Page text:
John Failla is the founder at Pearl, the first research-based education ecosystem that streamlines operations, reports actionable data, and improves outcomes for districts, state agencies, and organizations tutoring tomorrow’s workforce, today.
Amidst the national education crisis, tutoring has experienced a remarkable surge thanks to a generous influx of Elementary and Secondary School Emergency Relief (ESSER) dollars. It has fueled innovative approaches to tutoring that are yielding promising results. Yet, the horizon presents a pressing question: what happens when these “ESSER cliffs” hit and the funding takes a nosedive?
Having personally seen the impact of quality tutoring, as a mentee, a mentor and the founder of the first research-based tutoring platform, Pearl, I know that tutoring done right mitigates learning loss and isn’t going to be abandoned. Established in 1964, the Federal Work Study (FWS) program has been updated for today’s higher-education stakeholders with encouraging language around tutoring programs. The benefits to the FWS programs may do for tutoring far beyond what ESSER grants delivered. Here’s why:
100% of Federal Dollars for Tutoring
Each year, the Work-Study program pumps billions of dollars into providing part-time employment to help students finance the costs of postsecondary education. Remarkably, a mandated 7% of this vast pool is dedicated to community service efforts, a portion that is set to more than double to 15% in the next two years.
FWS funds typically only cover 75% of wages with the remaining 25% covered by the University. The federal share of compensation paid to university students employed as reading or mathematics tutors for children is 100%, as documented in the school’s accounting records. The full coverage of tutoring wages by FWS dollars affords tutoring programs the financial means to focus grant funding on much needed administrative improvements, expanded implementation, and critical research.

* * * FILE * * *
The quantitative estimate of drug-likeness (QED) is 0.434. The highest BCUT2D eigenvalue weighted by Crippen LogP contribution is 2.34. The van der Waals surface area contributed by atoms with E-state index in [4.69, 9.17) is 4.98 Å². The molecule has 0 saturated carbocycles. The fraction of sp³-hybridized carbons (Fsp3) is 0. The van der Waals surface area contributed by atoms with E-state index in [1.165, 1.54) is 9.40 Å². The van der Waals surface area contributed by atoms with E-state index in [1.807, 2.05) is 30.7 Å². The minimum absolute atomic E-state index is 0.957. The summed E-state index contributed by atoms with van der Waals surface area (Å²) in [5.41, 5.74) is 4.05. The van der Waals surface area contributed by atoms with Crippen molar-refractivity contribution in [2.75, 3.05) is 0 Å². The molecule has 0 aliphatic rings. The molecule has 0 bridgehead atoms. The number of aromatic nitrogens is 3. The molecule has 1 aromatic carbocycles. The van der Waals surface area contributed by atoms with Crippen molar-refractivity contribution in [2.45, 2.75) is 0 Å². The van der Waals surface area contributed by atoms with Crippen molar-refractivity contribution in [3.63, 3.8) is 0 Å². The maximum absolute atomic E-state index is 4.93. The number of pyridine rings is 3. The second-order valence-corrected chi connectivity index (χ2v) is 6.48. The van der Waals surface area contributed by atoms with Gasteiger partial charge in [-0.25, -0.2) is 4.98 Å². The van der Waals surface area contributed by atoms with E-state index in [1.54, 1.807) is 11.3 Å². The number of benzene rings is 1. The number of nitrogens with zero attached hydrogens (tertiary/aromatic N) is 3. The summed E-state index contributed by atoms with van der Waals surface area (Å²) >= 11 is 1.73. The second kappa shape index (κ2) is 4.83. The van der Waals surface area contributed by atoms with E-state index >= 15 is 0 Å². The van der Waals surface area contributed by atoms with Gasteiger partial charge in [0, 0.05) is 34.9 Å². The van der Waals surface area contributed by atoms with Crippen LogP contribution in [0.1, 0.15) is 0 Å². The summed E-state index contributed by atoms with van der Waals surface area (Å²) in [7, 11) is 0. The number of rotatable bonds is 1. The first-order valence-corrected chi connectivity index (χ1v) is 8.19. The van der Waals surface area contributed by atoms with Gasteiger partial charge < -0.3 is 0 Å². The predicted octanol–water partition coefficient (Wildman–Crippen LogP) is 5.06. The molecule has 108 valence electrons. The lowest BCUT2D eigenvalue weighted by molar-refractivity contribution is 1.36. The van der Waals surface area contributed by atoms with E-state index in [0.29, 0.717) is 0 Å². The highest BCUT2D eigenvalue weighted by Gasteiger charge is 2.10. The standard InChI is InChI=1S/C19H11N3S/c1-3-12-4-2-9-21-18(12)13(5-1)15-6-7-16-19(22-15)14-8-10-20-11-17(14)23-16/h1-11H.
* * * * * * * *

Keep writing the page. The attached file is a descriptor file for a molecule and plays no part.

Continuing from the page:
Public- Private Partnerships
The Biden administration has urged higher education institutions to allocate these funds towards tutoring programs, envisioning a powerful tool to bolster academic achievement nationwide.
In alignment with this vision, the National Partnership for Student Success (NPSS) has been established as a rallying coalition for these community-focused initiatives. Tapping into Work-Study funds allows universities to mobilize their students, supplying tutoring services to K-12 schools at a fraction of the conventional cost. These programs not only infuse the educational landscape with resources but also foster profound community connections and a potentially sustainable talent pipeline from universities to schools.
Tutoring as a Civic Duty
This model represents an exciting avenue for the future of tutoring, offering an economically viable, research backed high-impact solution with a nod towards strengthening community bonds and fostering future generations of educators. This is an opportunity to reimagine tutoring not as a band-aid solution, but as an enduring civic pillar of our educational ecosystem.
Tutoring Done Right = Relationships
Perhaps one of the most impactful benefits of these university-K-12 district partnerships stems from the relationships made and nurtured. Beyond increasing student learning and engagement, these tutors and students are closer in age to the K-12 students and inspire them to have a lasting relationship as mentor/mentee and even explore a career in higher-ed.
Tutoring has been, and continues to be, a common approach to tackling learning loss. Federal data shows that 56% of K-12 schools reported using high-impact tutoring and 36% of schools reported using other forms. Some school leaders say they use multiple kinds of tutoring. The FWS program provides higher education institutions with an unprecedented opportunity to ensure that K-12 students continue to have access to these essential learning services and relationships by expanding programs that place university students as tutors. And when students have access to advanced learning opportunities and can build relationships with those who can help them better understand their postsecondary options, the positive impacts – academic, social, economic, and more – cut across generations.
The toolbox to prevent learning loss is filled with meaningful resources. Combining federal dollars, philanthropy, and public-private partnerships with high-impact tutoring programs will create meaningful learning environments and lasting relationships that will empower students for generations to come. As ESSER grants come to an end, develop a plan to work with local universities and higher-education institutions in your community to implement and embrace FWS and everything it has to offer.